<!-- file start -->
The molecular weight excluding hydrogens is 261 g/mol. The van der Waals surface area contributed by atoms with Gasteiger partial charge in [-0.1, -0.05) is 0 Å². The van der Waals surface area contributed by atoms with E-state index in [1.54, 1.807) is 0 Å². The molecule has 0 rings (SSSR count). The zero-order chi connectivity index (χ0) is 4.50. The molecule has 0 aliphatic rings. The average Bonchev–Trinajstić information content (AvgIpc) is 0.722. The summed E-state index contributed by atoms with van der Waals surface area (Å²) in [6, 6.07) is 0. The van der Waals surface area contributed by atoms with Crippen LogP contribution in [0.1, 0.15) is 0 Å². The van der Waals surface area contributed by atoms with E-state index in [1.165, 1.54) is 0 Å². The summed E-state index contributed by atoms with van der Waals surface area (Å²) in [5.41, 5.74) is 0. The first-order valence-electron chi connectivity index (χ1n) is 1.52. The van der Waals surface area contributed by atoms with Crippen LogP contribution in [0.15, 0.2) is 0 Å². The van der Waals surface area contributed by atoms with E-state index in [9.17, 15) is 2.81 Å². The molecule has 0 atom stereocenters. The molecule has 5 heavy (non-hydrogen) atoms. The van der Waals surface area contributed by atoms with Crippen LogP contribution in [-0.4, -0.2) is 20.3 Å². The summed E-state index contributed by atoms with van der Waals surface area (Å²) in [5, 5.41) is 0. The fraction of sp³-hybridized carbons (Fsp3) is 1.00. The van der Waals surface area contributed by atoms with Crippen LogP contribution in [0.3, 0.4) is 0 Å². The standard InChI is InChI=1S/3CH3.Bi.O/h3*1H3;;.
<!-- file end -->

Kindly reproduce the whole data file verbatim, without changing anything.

The molecular weight excluding hydrogens is 261 g/mol. The van der Waals surface area contributed by atoms with Gasteiger partial charge in [-0.1, -0.05) is 0 Å². The van der Waals surface area contributed by atoms with E-state index in [1.54, 1.807) is 0 Å². The molecule has 0 rings (SSSR count). The zero-order chi connectivity index (χ0) is 4.50. The molecule has 0 aliphatic rings. The average Bonchev–Trinajstić information content (AvgIpc) is 0.722. The summed E-state index contributed by atoms with van der Waals surface area (Å²) in [6, 6.07) is 0. The van der Waals surface area contributed by atoms with Crippen LogP contribution in [0.1, 0.15) is 0 Å². The van der Waals surface area contributed by atoms with E-state index in [1.165, 1.54) is 0 Å². The summed E-state index contributed by atoms with van der Waals surface area (Å²) in [5.41, 5.74) is 0. The first-order valence-electron chi connectivity index (χ1n) is 1.52. The van der Waals surface area contributed by atoms with Crippen LogP contribution in [0.15, 0.2) is 0 Å². The van der Waals surface area contributed by atoms with E-state index in [9.17, 15) is 2.81 Å². The molecule has 0 atom stereocenters. The molecule has 5 heavy (non-hydrogen) atoms. The van der Waals surface area contributed by atoms with Crippen LogP contribution in [-0.4, -0.2) is 20.3 Å². The summed E-state index contributed by atoms with van der Waals surface area (Å²) in [5, 5.41) is 0. The fraction of sp³-hybridized carbons (Fsp3) is 1.00. The van der Waals surface area contributed by atoms with Crippen LogP contribution in [0.3, 0.4) is 0 Å². The standard InChI is InChI=1S/3CH3.Bi.O/h3*1H3;;.